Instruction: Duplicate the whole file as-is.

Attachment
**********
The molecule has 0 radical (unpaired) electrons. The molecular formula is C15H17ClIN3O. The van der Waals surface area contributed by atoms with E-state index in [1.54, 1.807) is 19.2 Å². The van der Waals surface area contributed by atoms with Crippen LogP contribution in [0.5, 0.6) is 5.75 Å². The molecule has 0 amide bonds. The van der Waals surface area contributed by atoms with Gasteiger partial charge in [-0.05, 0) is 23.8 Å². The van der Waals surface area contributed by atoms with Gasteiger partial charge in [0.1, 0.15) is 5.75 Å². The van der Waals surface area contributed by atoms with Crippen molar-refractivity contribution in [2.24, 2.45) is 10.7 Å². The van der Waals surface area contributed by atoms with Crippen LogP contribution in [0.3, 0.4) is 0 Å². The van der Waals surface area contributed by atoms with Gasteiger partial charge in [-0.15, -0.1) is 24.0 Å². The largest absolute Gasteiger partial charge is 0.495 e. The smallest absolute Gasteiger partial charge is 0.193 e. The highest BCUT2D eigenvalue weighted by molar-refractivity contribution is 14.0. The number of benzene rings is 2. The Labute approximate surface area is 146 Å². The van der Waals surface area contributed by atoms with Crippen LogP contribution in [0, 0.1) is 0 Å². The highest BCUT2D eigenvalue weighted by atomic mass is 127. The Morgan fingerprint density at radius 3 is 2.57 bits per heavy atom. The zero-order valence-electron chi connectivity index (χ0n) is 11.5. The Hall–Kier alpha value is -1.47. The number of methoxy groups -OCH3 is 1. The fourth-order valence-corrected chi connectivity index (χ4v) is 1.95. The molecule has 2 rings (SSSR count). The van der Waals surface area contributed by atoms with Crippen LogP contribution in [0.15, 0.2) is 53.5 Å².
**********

The molecule has 0 radical (unpaired) electrons. The molecular formula is C15H17ClIN3O. The van der Waals surface area contributed by atoms with E-state index in [1.54, 1.807) is 19.2 Å². The van der Waals surface area contributed by atoms with Crippen LogP contribution in [0.5, 0.6) is 5.75 Å². The molecule has 0 amide bonds. The van der Waals surface area contributed by atoms with Gasteiger partial charge in [-0.05, 0) is 23.8 Å². The van der Waals surface area contributed by atoms with Gasteiger partial charge in [0.1, 0.15) is 5.75 Å². The van der Waals surface area contributed by atoms with Crippen molar-refractivity contribution in [2.24, 2.45) is 10.7 Å². The van der Waals surface area contributed by atoms with Crippen LogP contribution in [0.3, 0.4) is 0 Å². The van der Waals surface area contributed by atoms with Gasteiger partial charge in [-0.15, -0.1) is 24.0 Å². The largest absolute Gasteiger partial charge is 0.495 e. The smallest absolute Gasteiger partial charge is 0.193 e. The highest BCUT2D eigenvalue weighted by molar-refractivity contribution is 14.0. The number of benzene rings is 2. The Labute approximate surface area is 146 Å². The van der Waals surface area contributed by atoms with Crippen LogP contribution in [0, 0.1) is 0 Å². The highest BCUT2D eigenvalue weighted by atomic mass is 127. The Morgan fingerprint density at radius 3 is 2.57 bits per heavy atom. The zero-order valence-electron chi connectivity index (χ0n) is 11.5. The Hall–Kier alpha value is -1.47. The number of methoxy groups -OCH3 is 1. The fourth-order valence-corrected chi connectivity index (χ4v) is 1.95. The molecule has 2 rings (SSSR count). The van der Waals surface area contributed by atoms with Crippen LogP contribution in [0.15, 0.2) is 53.5 Å².